It’s a little simplistic for people to blame Paula for not settling right out of the gate, given that she likely had little say in the matter. This claim of discrimination in her restaurant would have filed with her insurance company, under her EPLI coverage (to be specific). The claims adjuster likely would have found that the woman suing had no standing in the racial discrimination portion of the claim and therefore sent this woman reservation of rights letter. It is quite likely that the insurance company made a settlement offer on the remaining portion of the claim, but the woman (Ms Jackson) turned it down hoping for a bigger pay day. From there, depositions and mediation would have occured. The insurance company would have asked a judge to rule on the discrimination claim, which he did and threw out. The insurance company would then have gone back to Jackson’s lawyers with a deadline to accept their settlement offer. In most states, if settlement offers are rejected and the claim goes to trial and the jury comes back with a verdict that is below the settlement offer by a certain percentage, the plaintiff is stuck paying the defense’s fees and costs (hundreds of thousands of dollars). Ms. Jackson’s lawyers would have then tried to convince her to take the settlement because juries are unpredictable and warn her she could get popped for fees and costs. Not to warn her of this possibility and, instead urge her to go to trial would be malpractice. Ultimately, Jackson accepted the settlement offer – and offer that was on the table right away. So this isn’t Paula Deen not offering to settle until the end. This is Ms Jackson not accepting the offer until the end when a judge dismissed part of her lawsuit. This is all very typical and routine.

      • Tara says:

        Interesting. Thank you for posting. Still can’t stand Deen.

      • Katherine says:

        I believe it was learned that Paula Dean’s attorneys initially advised her to settle – before any depositions were taken. There was evidence that Dean had been warned previously of the improper/illegal practices going on in her businesses. Dean allegedly chose not to do anything. I have never read anywhere that any settlement offer was made to the plaintiff before now.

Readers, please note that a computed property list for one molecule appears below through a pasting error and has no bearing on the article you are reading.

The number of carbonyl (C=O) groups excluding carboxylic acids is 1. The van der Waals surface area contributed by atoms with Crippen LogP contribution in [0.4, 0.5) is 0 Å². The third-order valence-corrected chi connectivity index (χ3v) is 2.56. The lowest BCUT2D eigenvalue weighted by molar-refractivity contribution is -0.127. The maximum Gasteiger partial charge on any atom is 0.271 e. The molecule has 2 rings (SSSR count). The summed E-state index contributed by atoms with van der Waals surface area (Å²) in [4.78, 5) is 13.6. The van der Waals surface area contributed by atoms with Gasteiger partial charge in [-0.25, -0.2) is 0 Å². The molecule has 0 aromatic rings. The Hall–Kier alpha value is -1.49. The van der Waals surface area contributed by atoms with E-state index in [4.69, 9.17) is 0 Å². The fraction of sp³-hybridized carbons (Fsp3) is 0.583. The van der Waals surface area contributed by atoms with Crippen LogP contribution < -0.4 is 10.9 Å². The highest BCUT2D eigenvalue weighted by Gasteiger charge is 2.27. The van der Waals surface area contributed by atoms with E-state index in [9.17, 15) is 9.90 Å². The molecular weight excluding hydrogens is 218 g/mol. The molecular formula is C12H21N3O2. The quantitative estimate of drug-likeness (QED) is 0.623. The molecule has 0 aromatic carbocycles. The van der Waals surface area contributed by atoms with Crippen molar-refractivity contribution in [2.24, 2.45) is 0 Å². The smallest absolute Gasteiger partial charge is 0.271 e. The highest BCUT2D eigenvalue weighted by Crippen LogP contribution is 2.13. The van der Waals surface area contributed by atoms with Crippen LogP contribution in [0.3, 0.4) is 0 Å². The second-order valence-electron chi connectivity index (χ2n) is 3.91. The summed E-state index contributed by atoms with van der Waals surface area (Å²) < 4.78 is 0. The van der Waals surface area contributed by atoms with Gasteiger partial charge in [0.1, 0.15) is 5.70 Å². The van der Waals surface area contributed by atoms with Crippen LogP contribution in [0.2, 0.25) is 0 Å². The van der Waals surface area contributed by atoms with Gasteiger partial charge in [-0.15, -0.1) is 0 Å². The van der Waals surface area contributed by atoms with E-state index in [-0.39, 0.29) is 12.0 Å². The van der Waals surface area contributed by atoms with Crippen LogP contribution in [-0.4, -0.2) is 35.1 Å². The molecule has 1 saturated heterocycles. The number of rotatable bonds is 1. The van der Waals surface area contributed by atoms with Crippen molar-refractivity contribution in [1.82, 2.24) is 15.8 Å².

Didn’t Dean fire her original lawyers? Possibly because they did advise her to settle and she didn’t want to hear it.

  6. lady mary. says:

    iam sure i would suffer a seizure if i saw that face in real life,who knows what tthe true story is ,i just hate givin this woman any publicity,can she just go away into her butter dungeon

  7. Bridget says:

    I’ve just had such a bad feeling about Paula Deen ever since her decision not to disclose her Type 2 diabetes until she had her deal with Norodisc. That was really icky.

    • JudyK says:

      Yep, she’s a fraud, plain and simple, and that includes her accent, which was quite normal until she started becoming famous, and it got more and more fake.

      Not dissing any Southern women…my relatives live in South Carolina, but they do NOT talk that way and they don’t use y’all as a filler for every other word.

      • RPG says:

        Yeah, no kidding. She started sounding like a cartoon character and it did come off as somewhat disingenuous.

  8. janie says:

    It’s over and done, she paid a big price for all of this. She’s lost almost everything.. Time to move on. She destroyed her empire herself.

  9. Ag says:

    Ugh. Too bad. I would have love to see this awful woman squirm and fake-cry a while longer. (Ps. All her crappy stuff is on the clearance rack at our local Target. Hahaha!)

    • Onyx XV says:

      I feel the same. I live in Savannah and she is as fake as they come. I was disappointed to hear the case settled because I was enjoying watching her (not undeserved) downfall.

  10. cjean says:

    Settling ‘outside of court’ would be called bribery..maybe that happened to the federal judge who threw out the case but that’s not something I would print without evidence since that is a pretty big accusation. I personally would have counter sued Lisa Jackson for damages and legal fees.

  11. Amy says:

    The way you worded this I thought the case got punted on summary judgement which would mean that there’s not enough validity and facts to establish a claim by the plaintiff. I went and looked- the lawsuit didnt get dropped. It settled. That’s extreme common, by the way, most lawsuits settle after discovery. She should have settled earlier. Stupid on her part.

    • Gia says:

      Bingo! And by making sure to say in the statement ‘without costs and fees to the attorneys’ (which means the same thing) makes it sound like, to those who don’t understand legal jargon, that Deen won in some way. She paid her off. Plain and simple.

  12. JudyK says:

    The case was NOT dropped–it was settled out of Court. Paula paid off her accuser so the facts would not come out at trial and further damage her image.

    Why can’t anyone understand this.

  13. Janet says:

    Sounds like a whole lotta loot got exchanged under the table. Just sayin’.